The risk-management system is also being fine-tuned to deal with potential crisis scenarios. But Ekindi warns that there is still potential for mistakes.

“Trustees can spend a lot of time thinking about the impact of a particular event on the scheme. If only one event happens, that’s OK. But when a scheme gets into trouble, it’s usually because it’s hit by a perfect storm of several events at once.”

Risk management should therefore include assessing the chances of such events happening together, rather than just evaluating the impact of each event on its own.

2. Drawdown constraints
“The main problem in terms of risk management at the global portfolio level is that it is supposedly done by the choice of strategic asset allocation,” says Adina Grigoriu, chief executive, Active Asset Allocation (AAAiC). “And the way strategic asset allocation has been determined in recent years hasn’t changed much, with allocation results relying entirely on risk, return and correlation hypotheses. But return forecasts are too difficult to get right on a consistent basis, and this can be very costly in terms of risk management.”

Instead of trying to forecast returns, Grigoriu says there should be a focus on managing risk. And once risk has been properly defined according to the specific situation of the investor, it is easy to define the allocation that respects the risk constraints at a certain point in time. This allocation will need to be adjusted over time to take into account the fact that the world is changing, the risk perception varies and that the market moves constantly.

Furthermore, as portfolio values increase, it makes sense to try to protect higher and higher values and preserve the performance achieved by the portfolio so far.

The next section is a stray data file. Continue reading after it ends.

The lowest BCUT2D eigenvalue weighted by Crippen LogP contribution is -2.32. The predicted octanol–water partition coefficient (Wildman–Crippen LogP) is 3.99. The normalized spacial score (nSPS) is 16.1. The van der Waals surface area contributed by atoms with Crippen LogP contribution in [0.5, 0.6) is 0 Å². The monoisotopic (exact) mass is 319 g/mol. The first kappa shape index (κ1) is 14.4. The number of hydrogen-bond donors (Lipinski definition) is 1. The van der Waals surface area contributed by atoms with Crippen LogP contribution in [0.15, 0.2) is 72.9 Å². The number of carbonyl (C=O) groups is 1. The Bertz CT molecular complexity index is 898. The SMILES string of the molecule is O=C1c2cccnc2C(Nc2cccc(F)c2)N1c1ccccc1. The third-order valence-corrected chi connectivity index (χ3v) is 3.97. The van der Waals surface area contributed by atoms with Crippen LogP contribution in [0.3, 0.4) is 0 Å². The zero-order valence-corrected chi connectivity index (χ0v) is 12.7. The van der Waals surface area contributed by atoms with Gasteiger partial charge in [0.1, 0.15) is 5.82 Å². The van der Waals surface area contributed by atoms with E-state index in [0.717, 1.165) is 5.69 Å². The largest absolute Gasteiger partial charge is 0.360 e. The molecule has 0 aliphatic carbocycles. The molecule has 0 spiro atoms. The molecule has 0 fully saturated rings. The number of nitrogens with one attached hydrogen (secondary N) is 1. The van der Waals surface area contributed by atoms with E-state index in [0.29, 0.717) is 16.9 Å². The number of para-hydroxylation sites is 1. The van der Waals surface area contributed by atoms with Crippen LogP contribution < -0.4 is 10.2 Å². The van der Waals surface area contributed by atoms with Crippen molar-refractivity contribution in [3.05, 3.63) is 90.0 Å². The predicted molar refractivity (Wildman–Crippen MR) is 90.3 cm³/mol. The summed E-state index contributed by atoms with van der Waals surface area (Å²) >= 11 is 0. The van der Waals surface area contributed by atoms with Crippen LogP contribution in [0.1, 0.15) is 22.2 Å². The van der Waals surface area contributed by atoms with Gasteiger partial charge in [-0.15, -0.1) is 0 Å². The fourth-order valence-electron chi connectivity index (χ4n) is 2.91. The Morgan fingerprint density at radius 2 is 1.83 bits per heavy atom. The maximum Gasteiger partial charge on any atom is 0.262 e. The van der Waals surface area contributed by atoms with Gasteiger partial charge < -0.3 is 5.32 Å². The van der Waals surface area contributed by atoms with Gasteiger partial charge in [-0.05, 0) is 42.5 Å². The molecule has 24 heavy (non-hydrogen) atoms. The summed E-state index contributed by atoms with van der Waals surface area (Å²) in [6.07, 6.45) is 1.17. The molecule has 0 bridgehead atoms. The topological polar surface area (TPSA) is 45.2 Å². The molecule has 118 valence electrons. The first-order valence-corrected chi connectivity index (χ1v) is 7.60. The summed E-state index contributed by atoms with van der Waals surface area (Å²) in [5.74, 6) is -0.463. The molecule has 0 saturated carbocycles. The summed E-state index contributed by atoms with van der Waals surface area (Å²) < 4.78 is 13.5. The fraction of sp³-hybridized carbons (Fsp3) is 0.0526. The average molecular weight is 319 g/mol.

“So you need to add some drawdown constraints – ie, stipulate the maximum amount which investors can tolerate losing,” she says. “This is usually 10 to 15%, but can be much lower for some investors.”

AAAiC uses advanced stochastic methods to create scenarios for how assets might behave in the future, then chooses the parameters for the asset allocation models, such that investor’s risk constraints are met whatever happens.

“But the asset allocation will need to be changed as market conditions change,” says Grigoriu.   

Whereas in lifestyling strategies the allocation only varies with time, factoring in drawdown constraints – say 15% – means that exposure to the riskiest assets can be temporarily reduced, sometimes drastically, as market conditions worsen. But it also means that the potential for taking risks, thus generating performance, remains throughout the portfolio’s lifetime.

“There is not much downside to our approach, except that it can be seen as very complex compared with a lifestyling strategy, where the allocation is pre-defined and often independent of market conditions,” says Grigoriu. “But it does cut off downside risk and generates more positive returns.”

3. Diversification